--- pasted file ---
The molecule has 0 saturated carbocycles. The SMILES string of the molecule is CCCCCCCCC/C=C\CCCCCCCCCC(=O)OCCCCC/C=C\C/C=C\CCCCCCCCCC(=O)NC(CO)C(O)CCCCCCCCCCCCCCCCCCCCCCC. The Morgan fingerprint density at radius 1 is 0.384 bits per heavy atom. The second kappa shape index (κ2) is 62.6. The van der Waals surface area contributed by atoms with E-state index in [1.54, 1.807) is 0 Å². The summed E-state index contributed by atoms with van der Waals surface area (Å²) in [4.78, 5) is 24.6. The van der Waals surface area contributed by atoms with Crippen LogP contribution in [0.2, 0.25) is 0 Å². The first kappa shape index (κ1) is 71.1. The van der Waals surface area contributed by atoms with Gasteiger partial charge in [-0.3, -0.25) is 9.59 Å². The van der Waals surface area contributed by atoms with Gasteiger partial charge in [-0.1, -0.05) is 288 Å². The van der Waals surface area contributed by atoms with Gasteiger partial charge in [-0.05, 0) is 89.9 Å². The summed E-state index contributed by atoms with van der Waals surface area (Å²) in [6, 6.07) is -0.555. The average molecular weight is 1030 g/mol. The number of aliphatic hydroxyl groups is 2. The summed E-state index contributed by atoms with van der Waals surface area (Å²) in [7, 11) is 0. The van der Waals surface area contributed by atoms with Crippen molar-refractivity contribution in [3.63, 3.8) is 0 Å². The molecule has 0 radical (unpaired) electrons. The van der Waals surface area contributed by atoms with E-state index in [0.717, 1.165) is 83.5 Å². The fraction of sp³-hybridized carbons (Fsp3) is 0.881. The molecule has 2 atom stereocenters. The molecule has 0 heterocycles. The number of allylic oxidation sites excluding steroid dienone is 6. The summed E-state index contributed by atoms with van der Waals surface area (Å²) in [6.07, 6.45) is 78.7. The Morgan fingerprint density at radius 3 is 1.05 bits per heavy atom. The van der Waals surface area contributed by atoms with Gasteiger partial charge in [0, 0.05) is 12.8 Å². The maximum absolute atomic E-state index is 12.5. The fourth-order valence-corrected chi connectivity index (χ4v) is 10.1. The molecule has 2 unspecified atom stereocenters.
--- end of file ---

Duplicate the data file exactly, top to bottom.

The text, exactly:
The molecule has 0 saturated carbocycles. The SMILES string of the molecule is CCCCCCCCC/C=C\CCCCCCCCCC(=O)OCCCCC/C=C\C/C=C\CCCCCCCCCC(=O)NC(CO)C(O)CCCCCCCCCCCCCCCCCCCCCCC. The Morgan fingerprint density at radius 1 is 0.384 bits per heavy atom. The second kappa shape index (κ2) is 62.6. The van der Waals surface area contributed by atoms with E-state index in [1.54, 1.807) is 0 Å². The summed E-state index contributed by atoms with van der Waals surface area (Å²) in [4.78, 5) is 24.6. The van der Waals surface area contributed by atoms with Crippen LogP contribution in [0.2, 0.25) is 0 Å². The first kappa shape index (κ1) is 71.1. The van der Waals surface area contributed by atoms with Gasteiger partial charge in [-0.3, -0.25) is 9.59 Å². The van der Waals surface area contributed by atoms with Gasteiger partial charge in [-0.1, -0.05) is 288 Å². The van der Waals surface area contributed by atoms with Gasteiger partial charge in [-0.05, 0) is 89.9 Å². The summed E-state index contributed by atoms with van der Waals surface area (Å²) in [6, 6.07) is -0.555. The average molecular weight is 1030 g/mol. The number of aliphatic hydroxyl groups is 2. The summed E-state index contributed by atoms with van der Waals surface area (Å²) in [7, 11) is 0. The van der Waals surface area contributed by atoms with Crippen molar-refractivity contribution in [3.63, 3.8) is 0 Å². The molecule has 0 radical (unpaired) electrons. The van der Waals surface area contributed by atoms with E-state index in [0.717, 1.165) is 83.5 Å². The fraction of sp³-hybridized carbons (Fsp3) is 0.881. The molecule has 2 atom stereocenters. The molecule has 0 heterocycles. The number of allylic oxidation sites excluding steroid dienone is 6. The summed E-state index contributed by atoms with van der Waals surface area (Å²) in [6.07, 6.45) is 78.7. The Morgan fingerprint density at radius 3 is 1.05 bits per heavy atom. The van der Waals surface area contributed by atoms with Gasteiger partial charge in [0, 0.05) is 12.8 Å². The maximum absolute atomic E-state index is 12.5. The fourth-order valence-corrected chi connectivity index (χ4v) is 10.1. The molecule has 2 unspecified atom stereocenters.